But what does it mean? Here are some three options.
3. William has legit changed in Westworld Season 3
The notion of free-will has haunted the character of the Man in Black since Season 1. One could argue that his experiences in the mental facility have proven to him that he does, in fact, have free will. But because so many people don't (Hosts or otherwise) it barely matters.
Call it an anti-epiphany, but it seems like William's attitude by the end of the episode is kind of like: Fuck it. Everything is so terrible, what's the point of justifying anything? I can just decide to be good. I haven't tried that yet!
If William is using armchair nihilism to convince himself that being a hero could be fun, that might actually get interesting. In this case, we wouldn't' be dealing with a plot twist at all, but perhaps something Westworld often struggles with: Actual character development.
2. The Man in Black is a Host
Because William is the person who pioneered the idea that actual humans could live forever in Host bodies, it's reasonable that at some point a Host version of himself was created. In the Season 2 finale, "The Passenger," a post-credits scene involving a Host version of the Man in Black is seemingly depicted. When that episode aired, Westworld writer Lisa Joy told The Hollywood Reporter that this scene took place way past a point in time that we've ever seen on Westworld yet, implying this "version" of the Man in Black as a Host is his eventual fate, and not the same version in Seasons 1, 2, or even 3.
But if the Man in Black eventually becomes a Host in the far future, who is to say he isn't one already? If he is, then the question would really be: How long has that been the case? And is the far-future Man in Black host a different copy of William? And if so, why are there multiple copies of William?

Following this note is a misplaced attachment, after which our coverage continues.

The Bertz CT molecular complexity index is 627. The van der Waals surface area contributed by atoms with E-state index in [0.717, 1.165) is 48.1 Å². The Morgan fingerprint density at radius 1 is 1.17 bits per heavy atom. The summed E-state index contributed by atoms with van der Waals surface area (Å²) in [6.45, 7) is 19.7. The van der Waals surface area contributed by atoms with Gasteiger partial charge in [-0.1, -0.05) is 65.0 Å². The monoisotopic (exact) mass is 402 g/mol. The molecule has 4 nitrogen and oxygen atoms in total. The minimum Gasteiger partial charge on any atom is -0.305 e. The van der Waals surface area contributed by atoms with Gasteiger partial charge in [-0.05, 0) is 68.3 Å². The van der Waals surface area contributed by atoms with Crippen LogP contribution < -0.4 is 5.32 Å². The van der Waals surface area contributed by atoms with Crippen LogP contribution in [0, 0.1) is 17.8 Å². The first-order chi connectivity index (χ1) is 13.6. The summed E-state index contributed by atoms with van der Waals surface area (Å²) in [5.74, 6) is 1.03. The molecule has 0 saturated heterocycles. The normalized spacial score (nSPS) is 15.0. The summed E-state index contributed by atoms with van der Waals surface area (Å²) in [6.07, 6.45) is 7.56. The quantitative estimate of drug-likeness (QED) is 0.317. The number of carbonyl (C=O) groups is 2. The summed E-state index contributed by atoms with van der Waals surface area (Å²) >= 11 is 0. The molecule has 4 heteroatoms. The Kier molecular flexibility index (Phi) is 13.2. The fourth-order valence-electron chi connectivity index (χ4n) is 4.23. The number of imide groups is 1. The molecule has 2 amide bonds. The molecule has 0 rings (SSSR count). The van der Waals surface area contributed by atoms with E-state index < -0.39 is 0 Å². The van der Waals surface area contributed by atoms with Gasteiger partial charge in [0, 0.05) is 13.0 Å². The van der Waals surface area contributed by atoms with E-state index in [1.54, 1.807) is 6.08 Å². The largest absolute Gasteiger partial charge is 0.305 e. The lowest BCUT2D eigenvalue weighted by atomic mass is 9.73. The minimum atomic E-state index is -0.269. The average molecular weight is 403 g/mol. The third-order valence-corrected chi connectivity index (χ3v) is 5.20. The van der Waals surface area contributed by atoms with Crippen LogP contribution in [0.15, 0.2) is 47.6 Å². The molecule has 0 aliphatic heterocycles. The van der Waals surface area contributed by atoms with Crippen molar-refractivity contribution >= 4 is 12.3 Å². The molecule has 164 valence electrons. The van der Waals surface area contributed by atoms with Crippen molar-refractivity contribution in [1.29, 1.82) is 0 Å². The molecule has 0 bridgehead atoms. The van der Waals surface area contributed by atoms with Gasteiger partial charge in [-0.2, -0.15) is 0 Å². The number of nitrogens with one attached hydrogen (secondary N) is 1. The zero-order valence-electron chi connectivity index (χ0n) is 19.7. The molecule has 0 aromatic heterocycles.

This episode could vaguely even be implying that multiple Host Williams already exist. The fact that the Man in Black kills various versions of himself could possibly, foreshadow a more literal confrontation with other Host Williams later in the season. Plus, Maeve has at least one more Host-body that is being printed to assist her in creating a squad to fight Dolores. We don't know who that is, yet, but what if it was... another copy of the Man in Black??
1. Dolores needs William in Westworld Season 3
Obviously, the biggest WTF aspect of all of this is the fact that Charlotte/Dolores sends the secret data to the Man in Black via some kind of super satellite email. Assuming this was possible either through some tech in William's blood, or the fact that he's a Host, it really does make you wonder why.
We thought, at first, Dolores was putting William in the insane asylum to screw him over, but now it seems like the plan was to have him in a safe place so the Hosts could send him this data when they needed somewhere to hide it. This seems to imply William is a much bigger part of Dolores' plan than we thought.
In fairness, Dolores' plan is still pretty damn cloudy, but the fact that William is being "trusted" with this information (even if he's unaware of it) is a big deal.
If the Man in Black is now the "hero" and he's teaming-up with Dolores, that implies Dolores isn't actually trying to destroy humanity. If anything, right now, it looks like she's trying to save us all.
Westworld airs Sundays at 9 p.m. Eastern on HBO.